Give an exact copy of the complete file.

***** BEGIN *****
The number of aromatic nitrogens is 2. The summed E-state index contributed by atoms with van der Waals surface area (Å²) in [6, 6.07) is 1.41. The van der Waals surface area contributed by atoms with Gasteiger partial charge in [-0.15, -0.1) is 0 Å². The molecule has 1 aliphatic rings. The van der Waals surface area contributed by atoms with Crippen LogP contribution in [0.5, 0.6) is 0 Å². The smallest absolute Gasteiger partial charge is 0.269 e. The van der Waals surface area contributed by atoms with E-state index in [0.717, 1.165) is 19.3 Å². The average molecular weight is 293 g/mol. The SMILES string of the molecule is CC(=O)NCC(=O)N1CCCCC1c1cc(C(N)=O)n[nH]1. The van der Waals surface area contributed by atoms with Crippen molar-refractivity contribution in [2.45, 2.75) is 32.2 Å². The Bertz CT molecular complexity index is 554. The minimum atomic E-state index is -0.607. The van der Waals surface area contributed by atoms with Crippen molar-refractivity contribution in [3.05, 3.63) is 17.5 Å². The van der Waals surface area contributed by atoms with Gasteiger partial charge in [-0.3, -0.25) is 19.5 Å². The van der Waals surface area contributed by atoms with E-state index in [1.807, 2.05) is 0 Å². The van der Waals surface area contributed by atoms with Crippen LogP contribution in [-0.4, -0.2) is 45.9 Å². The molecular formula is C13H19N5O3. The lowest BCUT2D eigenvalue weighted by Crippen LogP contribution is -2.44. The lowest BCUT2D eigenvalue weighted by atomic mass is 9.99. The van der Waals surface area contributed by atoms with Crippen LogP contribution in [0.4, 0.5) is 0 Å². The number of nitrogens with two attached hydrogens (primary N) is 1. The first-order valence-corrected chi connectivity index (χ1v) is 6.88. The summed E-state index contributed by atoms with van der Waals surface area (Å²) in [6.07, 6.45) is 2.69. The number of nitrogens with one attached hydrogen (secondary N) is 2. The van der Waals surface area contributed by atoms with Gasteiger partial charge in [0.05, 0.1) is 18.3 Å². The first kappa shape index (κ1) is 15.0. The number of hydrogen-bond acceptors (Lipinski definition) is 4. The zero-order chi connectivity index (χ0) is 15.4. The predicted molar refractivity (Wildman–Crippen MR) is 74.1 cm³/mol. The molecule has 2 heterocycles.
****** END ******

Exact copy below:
The number of aromatic nitrogens is 2. The summed E-state index contributed by atoms with van der Waals surface area (Å²) in [6, 6.07) is 1.41. The van der Waals surface area contributed by atoms with Gasteiger partial charge in [-0.15, -0.1) is 0 Å². The molecule has 1 aliphatic rings. The van der Waals surface area contributed by atoms with Crippen LogP contribution in [0.5, 0.6) is 0 Å². The smallest absolute Gasteiger partial charge is 0.269 e. The van der Waals surface area contributed by atoms with E-state index in [0.717, 1.165) is 19.3 Å². The average molecular weight is 293 g/mol. The SMILES string of the molecule is CC(=O)NCC(=O)N1CCCCC1c1cc(C(N)=O)n[nH]1. The van der Waals surface area contributed by atoms with Crippen molar-refractivity contribution in [2.45, 2.75) is 32.2 Å². The Bertz CT molecular complexity index is 554. The minimum atomic E-state index is -0.607. The van der Waals surface area contributed by atoms with Crippen molar-refractivity contribution in [3.05, 3.63) is 17.5 Å². The van der Waals surface area contributed by atoms with Gasteiger partial charge in [-0.3, -0.25) is 19.5 Å². The van der Waals surface area contributed by atoms with E-state index in [1.807, 2.05) is 0 Å². The van der Waals surface area contributed by atoms with Crippen LogP contribution in [-0.4, -0.2) is 45.9 Å². The molecular formula is C13H19N5O3. The lowest BCUT2D eigenvalue weighted by Crippen LogP contribution is -2.44. The lowest BCUT2D eigenvalue weighted by atomic mass is 9.99. The van der Waals surface area contributed by atoms with Crippen LogP contribution in [0.4, 0.5) is 0 Å². The number of nitrogens with two attached hydrogens (primary N) is 1. The first-order valence-corrected chi connectivity index (χ1v) is 6.88. The summed E-state index contributed by atoms with van der Waals surface area (Å²) in [6.07, 6.45) is 2.69. The number of nitrogens with one attached hydrogen (secondary N) is 2. The van der Waals surface area contributed by atoms with Gasteiger partial charge in [0.05, 0.1) is 18.3 Å². The first kappa shape index (κ1) is 15.0. The number of hydrogen-bond acceptors (Lipinski definition) is 4. The zero-order chi connectivity index (χ0) is 15.4. The predicted molar refractivity (Wildman–Crippen MR) is 74.1 cm³/mol. The molecule has 2 heterocycles.